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5 Things You Shouldn't Be Throwing Away

January 23, 2014

By: Katie Glenn, RSC Green Team Lead, Darden Restaurants

5 Things You Shouldn't Be Throwing Away

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These events allow employees to bring their household paperwork and hazardous waste (electronics, paint, pool and yard chemicals, batteries, etc.) to the RSC for recycling and/or proper disposal. Recently, the program has been expanded to include a collection area for clothing, blankets, shoes, eyeglasses and other items to be donated for reuse by community non-profit organizations.

It’s a great program that we were all happy to be a part of. We cleaned out our homes and garages to contribute 1,200 pounds of electronics, more than 400 old cans of paint, 3,200 pounds of household and lawn chemicals, 260 pounds of batteries and even a stove.

Many of our employees didn’t realize how many every day items could be reused in the community or were considered “hazardous waste” and required proper disposal methods. Here’s the top five things that we learned shouldn’t be thrown away.

Electronics – There are lots of online sources where you can recycle, trade or even sell your old cellphones, laptops and gaming consoles, especially if they are still in good working order. If online isn’t your thing, nowadays many grocery/super stores and electronics stores have recycling bins available for many different items, including electronics.

Batteries – No matter how small they are, batteries, even the button cell batteries, shouldn’t be tossed out with the trash. Electronics stores and specialty battery/bulb stores often have recycling drop-off bins that you can use for free.

Paint - For latex paint, you can look up paint recycling programs in your area. Often schools and municipalities will collect old paint for use in community projects. Oil based paint is considered hazardous material and will need to be taken to your local municipality. The best way to do this is to pour kitty litter or sawdust into the unused portion of the paint and leave the lid off in a well-ventilated area away from children and pets and allow the paint to dry. Contact your local municipality to see if they offer curbside pick-up or to learn where a drop-off location is.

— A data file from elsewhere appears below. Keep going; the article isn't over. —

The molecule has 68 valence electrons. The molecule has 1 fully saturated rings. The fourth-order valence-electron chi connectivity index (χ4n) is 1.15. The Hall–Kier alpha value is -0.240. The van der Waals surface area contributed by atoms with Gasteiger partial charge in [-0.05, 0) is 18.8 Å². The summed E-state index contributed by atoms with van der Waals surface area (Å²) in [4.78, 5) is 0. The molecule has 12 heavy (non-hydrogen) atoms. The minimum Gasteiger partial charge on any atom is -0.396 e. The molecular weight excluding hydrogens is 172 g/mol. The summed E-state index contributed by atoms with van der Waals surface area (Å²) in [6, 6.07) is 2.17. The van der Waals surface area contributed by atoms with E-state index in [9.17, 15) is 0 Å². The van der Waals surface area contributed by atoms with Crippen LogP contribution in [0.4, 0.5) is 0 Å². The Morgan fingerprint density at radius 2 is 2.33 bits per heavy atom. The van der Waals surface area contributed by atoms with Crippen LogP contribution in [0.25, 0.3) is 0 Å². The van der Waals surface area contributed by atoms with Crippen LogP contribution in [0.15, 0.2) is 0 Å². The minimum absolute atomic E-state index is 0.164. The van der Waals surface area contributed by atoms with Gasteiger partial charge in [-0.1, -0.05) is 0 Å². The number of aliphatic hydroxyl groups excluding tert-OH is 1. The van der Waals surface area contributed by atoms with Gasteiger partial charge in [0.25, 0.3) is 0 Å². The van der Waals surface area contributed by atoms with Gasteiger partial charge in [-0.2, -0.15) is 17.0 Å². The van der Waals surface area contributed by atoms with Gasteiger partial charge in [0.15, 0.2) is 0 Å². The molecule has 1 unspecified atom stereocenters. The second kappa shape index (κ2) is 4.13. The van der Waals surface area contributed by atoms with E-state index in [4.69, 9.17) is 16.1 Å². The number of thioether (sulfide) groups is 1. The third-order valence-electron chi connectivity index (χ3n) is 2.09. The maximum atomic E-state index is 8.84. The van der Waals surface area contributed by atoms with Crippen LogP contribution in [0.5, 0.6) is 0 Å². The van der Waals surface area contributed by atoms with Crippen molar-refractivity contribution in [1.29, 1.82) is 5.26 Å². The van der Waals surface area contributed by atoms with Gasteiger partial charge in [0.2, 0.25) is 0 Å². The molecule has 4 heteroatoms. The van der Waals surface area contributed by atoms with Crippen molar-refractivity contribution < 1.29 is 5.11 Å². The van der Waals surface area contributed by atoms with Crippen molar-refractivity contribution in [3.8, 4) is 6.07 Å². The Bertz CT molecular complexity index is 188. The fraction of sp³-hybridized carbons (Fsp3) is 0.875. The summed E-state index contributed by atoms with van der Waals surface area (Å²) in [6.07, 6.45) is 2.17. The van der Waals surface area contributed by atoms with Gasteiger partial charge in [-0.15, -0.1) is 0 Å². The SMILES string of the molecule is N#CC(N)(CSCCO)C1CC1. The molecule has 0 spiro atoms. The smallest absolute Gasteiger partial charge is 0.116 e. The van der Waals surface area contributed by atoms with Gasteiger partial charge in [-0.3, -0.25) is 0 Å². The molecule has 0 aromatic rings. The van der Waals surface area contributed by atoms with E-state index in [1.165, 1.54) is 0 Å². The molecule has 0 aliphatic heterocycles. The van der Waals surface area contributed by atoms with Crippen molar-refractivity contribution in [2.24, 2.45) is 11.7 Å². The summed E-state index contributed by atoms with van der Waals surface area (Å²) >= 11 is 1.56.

CFL Bulbs – With many of us so used to just tossing out old light bulbs, you may not realize CFL bulbs are considered hazardous waste because they contain mercury. They can be properly disposed of at specialty battery/bulb stores and many home improvement centers are now offering drop-off bins for these items.

Household Goods and Linens – While not considered hazardous waste, these are items that can unnecessarily contribute to the waste stream. You can help reduce this by donating your old or unwanted items. Check with local non-profit organizations to donate unwanted clothing, blankets, towels and other household goods. Even if the towels and blankets are looking a bit old or stained, animal shelters are always in need of these staples and can probably use them. (Always wash items before donating them--it’s just good form.)

In general, your first tactic should be to seek out an option for reuse. Often it can help someone in your community, and it keeps the item out of the waste stream. Sometimes items are beyond repair or reuse and simply need to be disposed of properly. Proper disposal methods can be found be visiting the website of your local waste municipality or online sources like,Earth911.com.

Doing something as a group always makes it more fun, so why not invite a few friends and neighbors to collect their hazardous waste too and make an event of your own? You can start 2014 the way we did; with a clean conscious and an even cleaner garage.

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